My guess as to the origin of that idea would be that the sooner after roasting and grinding, the more CO2 will still be present in the structure of the coffee, so this may result in less water being absorbed in the short term...and therefore lower extraction of the soluble compounds that you want in your finished beverage! So probably trying for lower absorbtion is counter-productive. In any event, brewing for the length of time we are talking here would likely give ample time for the water to soak in regardless of how fresh your ground coffee is... next batch I roast I'll give it a try right after roasting and again a few days later, see if I can detect a difference in volume or flavour, and try and remember to post back here...

bluenevus (author)ElizabethR632016-04-19

Only getting a third back seems low. I get more than this! However I don't let it drip but instead filter it twice - once in a French Press (a plunger, cafetiere, Bodum, whatever), then again in an Aeropress.

bluenevus (author)ElizabethR632016-04-19

Only getting a third back seems low. I get more than this! However I don't let it drip but instead filter it twice - once in a French Press (a plunger, cafetiere, Bodum, whatever), then again in an Aeropress.

bluenevus (author)ElizabethR632016-04-19

Only getting a third back seems low. I get more than this! However I don't let it drip but instead filter it twice - once in a French Press (a plunger, cafetiere, Bodum, whatever), then again in an Aeropress.

EdwardE19 (author)2016-08-16

this is not a replacement for esspresso. It's to make American coffee for hot coffee and for iced coffee. It is smoother than hot brewed coffee. And you taste notes of chocolate and caramel more. But you taste coffee less. Keep your espresso maker for the purpose of a good strong pure coffee flavored shot.

BossTom (author)EdwardE192017-11-24

I have over the years made my Toddy coffee and have owned a espresso drive tru and I would not label this Toddy as espresso as it is not made in the way espress has been made for decades however I do not for my coffee drink ever use 200 degrees of pressured water at 130. pounds per inch to make it. For me by controlling the grind the type of my beans the ratio of grounds to water and time of soak I make a better tasting non acidic, not bitter and in my tastes more caffeine drink than the espresso machine. And I guess we should call our cold brews an American coffee drink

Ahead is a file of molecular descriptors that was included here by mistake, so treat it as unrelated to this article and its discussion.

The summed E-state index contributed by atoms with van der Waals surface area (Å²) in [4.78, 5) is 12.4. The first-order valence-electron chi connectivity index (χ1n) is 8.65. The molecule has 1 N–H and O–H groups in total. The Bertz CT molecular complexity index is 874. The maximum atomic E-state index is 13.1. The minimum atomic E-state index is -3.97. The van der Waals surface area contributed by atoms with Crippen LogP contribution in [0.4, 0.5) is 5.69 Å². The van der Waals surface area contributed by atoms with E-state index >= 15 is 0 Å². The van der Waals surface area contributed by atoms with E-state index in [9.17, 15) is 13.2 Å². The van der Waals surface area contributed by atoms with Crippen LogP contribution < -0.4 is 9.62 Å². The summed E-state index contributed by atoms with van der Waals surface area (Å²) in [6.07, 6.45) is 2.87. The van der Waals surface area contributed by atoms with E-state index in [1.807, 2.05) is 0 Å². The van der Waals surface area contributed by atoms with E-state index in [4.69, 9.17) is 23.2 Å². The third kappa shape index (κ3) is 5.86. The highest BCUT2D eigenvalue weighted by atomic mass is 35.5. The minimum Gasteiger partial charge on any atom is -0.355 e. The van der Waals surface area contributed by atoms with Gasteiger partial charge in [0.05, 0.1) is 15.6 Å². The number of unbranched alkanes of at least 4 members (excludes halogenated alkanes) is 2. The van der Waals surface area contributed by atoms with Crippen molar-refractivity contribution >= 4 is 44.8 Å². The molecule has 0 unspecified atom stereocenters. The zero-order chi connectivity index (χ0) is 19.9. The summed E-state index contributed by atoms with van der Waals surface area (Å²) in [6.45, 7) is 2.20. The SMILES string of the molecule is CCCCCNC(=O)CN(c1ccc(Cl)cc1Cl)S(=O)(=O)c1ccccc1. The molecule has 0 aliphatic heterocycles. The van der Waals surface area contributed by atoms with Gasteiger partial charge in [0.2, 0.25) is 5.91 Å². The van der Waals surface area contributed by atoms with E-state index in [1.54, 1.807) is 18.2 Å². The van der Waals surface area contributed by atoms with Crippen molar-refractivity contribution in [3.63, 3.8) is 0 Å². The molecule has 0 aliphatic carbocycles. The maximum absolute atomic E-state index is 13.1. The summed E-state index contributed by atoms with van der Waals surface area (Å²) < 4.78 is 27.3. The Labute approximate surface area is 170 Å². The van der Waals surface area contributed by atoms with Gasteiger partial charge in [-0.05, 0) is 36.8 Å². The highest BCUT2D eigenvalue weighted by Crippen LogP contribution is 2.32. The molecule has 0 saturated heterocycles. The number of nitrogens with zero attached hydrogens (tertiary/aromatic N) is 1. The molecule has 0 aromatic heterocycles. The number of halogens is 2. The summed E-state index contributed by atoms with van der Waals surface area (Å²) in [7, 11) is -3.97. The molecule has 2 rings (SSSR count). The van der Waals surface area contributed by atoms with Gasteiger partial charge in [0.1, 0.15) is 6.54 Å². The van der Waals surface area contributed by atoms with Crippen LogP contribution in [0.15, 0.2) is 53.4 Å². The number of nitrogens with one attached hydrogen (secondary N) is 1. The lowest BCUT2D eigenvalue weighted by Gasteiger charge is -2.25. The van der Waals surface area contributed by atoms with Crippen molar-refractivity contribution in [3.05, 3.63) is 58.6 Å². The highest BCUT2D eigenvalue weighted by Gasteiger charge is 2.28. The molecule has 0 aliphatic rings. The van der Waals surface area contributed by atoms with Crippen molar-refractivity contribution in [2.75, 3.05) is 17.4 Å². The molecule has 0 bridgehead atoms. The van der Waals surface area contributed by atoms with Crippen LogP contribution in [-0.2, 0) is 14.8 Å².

grannyjones (author)2017-03-13

I really like the idea of squishing out all the goodness with a French press.

BossTom (author)grannyjones2017-11-24

i started using a French Press over 30 years ago when I was on the road, went to a major grocery store grabbed some of their beans, had my little grinder with me at all times, threw in the grounds filled it with water next morning I had some wonderful coffee, years later I found the Toddy Maker, when I was in the same town for a while I would use it and always traveled with a cooler, would fill it with the motel's ice to keep it cold. I might note this was in California, there was no Charbucks, oops Starbucks at that time. When I moved back to Oregon when I got off the road, I opened an Espresso drive tru used only my Toddy Maker Brew as my espresso shots, heat never touched my untill the steam milk was poured over it. By then I had figured out how to make 5 gallons at a time. Since I roast and blend my coffee I find that blending 4 to 5 different quality beans I have a coffee that is high in caffeine no acid and taste like coffee, I grind this for cold brew pretty fine not the normal course grind. I love you idea and a person can use you process very easy. Thanks for sharing

loubee2 (author)2017-11-24

I'm too lazy! I grind a bag of coffee beans (coarse) & zip bag it into 12oz quantities-(approx 3 cups each) so I can just grab a zip bag & make more coffee "concentrate" as needed. Use more grounds for a stronger batch of concentrate if desired!

I pour the 3-ish cups of ground coffee into a gallon of "Spring Water" (88¢ at Walmart) after I remove some of the water from the gallon to make "space" for the grounds & then return some of the water to "top" the gallon off.

Let it sit on the counter for a day, shaking it occasionally & then refrigerate it overnight so it's cool when you want to use it!

I use one of those "gold" metal filters (a thrift shop find) & slowly pour the cooled coffee concentrate into another container using a large funnel Harbor Freight), like an empty water gal, pitcher or? I'm holding the filter over the funnel placed opening of the empty gallon bottle to "decant" the coffee concentrate!

I "jiggle" the metal filter if grounds start to accumulate as I pour, but if you pour the concentrate slowly enough, that might not be necessary.

My preference is a 2/3 part coffee concentrate to 1 part almond milk (or ?) with a generous splash of liquid sweetened vanilla creamer & poured over ice,...yum!

tnwhatzit (author)2012-04-22

How about cheese cloth instead of the felt?

mjenkins1 (author)tnwhatzit2012-11-20